The seventh annual Finger Lakes Environmental Film Festival begins this Friday at the Cornell Cinema theater in the Straight with the screening of “My Architect: A Son’s Journey,” the story of a famous architect’s illegitimate son who attempts to connect with his father almost 20 years after his death.
During the festival, approximately 30 thematic films, including a few short films, will be shown over the course of seven days at a wide range of locations including Cornell, Ithaca College, the city of Ithaca, Wells College, State University of New York College of Environmental Science and Syracuse. Though most of the showings will be free, a select few will charge an entry fee.
Because the films will fall under a very general environmental theme as implied by the festival’s title, the collection of topics will span time, culture and distance. Films such as “Friendship Village,” “The Return of Navajo Boy,” “Razing Appalachia,” and “An Injury to One” deal with historical, cultural and social issues while “Banana Split,” “Fish Out of Water,” “Butterfly” and “The Shaman’s Apprentice” directly concern environmental issues. Other films such as “E V O” and “The Doe Boy” explore personal struggles and philosophical questions.
“Outside of a more environmental theme, there isn’t a sub theme,” said Christopher Riley, festival director. “We [just] want to show the best available.” In planning the event for the sixth time, Riley found that forcing the festival to adhere to a specific theme had the effect of filtering out great productions.
In addition to a film screening, each event will include a speech and/or discussion facilitated by a filmmaker, producer or specialist on the topic of the movie.
The last event, a showing of “The Return of Navajo Boy” at Robert Purcell Community Center on Oct. 9, will feature Elsie Mae Begay, the subject of the film. Other specialists will include graduate students and professors at Cornell and Ithaca College.
Prof. Jefferson R Cowie, collective bargaining, will comment and encourage discussion after the showing of “An Injury to One.”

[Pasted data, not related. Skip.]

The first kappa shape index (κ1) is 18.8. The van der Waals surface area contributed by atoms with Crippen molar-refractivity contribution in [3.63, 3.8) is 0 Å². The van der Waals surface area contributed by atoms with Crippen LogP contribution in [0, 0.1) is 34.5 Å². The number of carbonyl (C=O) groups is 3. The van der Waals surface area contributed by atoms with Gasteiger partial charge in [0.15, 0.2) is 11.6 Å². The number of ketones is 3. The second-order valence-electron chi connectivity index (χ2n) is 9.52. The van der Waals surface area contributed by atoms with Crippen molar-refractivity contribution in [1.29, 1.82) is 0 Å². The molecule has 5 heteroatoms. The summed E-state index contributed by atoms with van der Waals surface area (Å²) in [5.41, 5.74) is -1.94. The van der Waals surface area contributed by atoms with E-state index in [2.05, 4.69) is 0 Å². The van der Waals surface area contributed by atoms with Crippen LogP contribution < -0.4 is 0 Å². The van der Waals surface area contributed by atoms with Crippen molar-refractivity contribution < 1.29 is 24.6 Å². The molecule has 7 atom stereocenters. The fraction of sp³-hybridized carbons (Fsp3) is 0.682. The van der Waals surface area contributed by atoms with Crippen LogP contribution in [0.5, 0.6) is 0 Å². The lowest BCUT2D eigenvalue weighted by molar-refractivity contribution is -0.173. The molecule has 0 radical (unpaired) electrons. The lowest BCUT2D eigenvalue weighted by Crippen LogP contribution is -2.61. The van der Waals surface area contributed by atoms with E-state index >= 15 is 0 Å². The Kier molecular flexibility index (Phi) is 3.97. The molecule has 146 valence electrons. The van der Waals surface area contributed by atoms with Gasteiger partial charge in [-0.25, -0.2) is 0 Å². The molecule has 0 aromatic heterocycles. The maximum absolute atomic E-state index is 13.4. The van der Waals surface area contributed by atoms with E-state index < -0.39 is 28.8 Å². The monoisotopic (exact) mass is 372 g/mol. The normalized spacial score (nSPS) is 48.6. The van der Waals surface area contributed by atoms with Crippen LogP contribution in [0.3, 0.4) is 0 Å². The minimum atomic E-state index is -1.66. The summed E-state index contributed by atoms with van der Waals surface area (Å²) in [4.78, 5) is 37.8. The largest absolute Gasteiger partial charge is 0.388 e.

“The film is a combination of labor and environmental history,” Cowie said. “It looks at the mysterious death of [socialist] organizer Frank Little, sort of a legend in labor law, and puts that labor history in a dialogue of the landscape of Butte, Montana.”
At the event, Cowie intends to “say a few words after the film to facilitate discussion.” He has spoken several times at the annual film festival.
Another specialist, Prof. Ronald J. Herring, government, will speak at the showing of “Drowned Out,” a film that examines the displacement of about 16 million poor individuals in order to accommodate an Indian hydroelectric project called the Narmada Dam. “[The Narmada Dam] is something I know a lot about,” Herring said in an interview. Nonetheless, it seems that the film will be as much of a new adventure for Herring as it will be for members of the audience. “I don’t know anything about [this particular] film,” Herring said, though “I have seen a number of films that deal with the Narmada Dam.”
Herring emphatically urged students to “come see it!”
The film festival, originally entitled the Cornell Environmental Film Festival, has over the years captivated the interests of people throughout the region. “There is a lot of interest in these films and themes outside the [Cornell] campus,” Riley said. “That is one of the reasons the name has been changed to the Finger Lakes Environmental Film Festival.
Over the past few years, organizers have increased the number of venues to accommodate viewers outside of the Cornell community. These actions have helped to advance the festival’s goals, which “[have] always been to get people thinking and discussing these issues . . . to [present] films that would otherwise not have any other exposure,” Riley said.
Based on six years of experience, Riley estimates that about 2,000 movie-goers will attend the events at Cornell over the course of the week. Furthermore, many students will act as volunteers at the approximately 15 showings that will take place on campus.
Archived article by David Andrade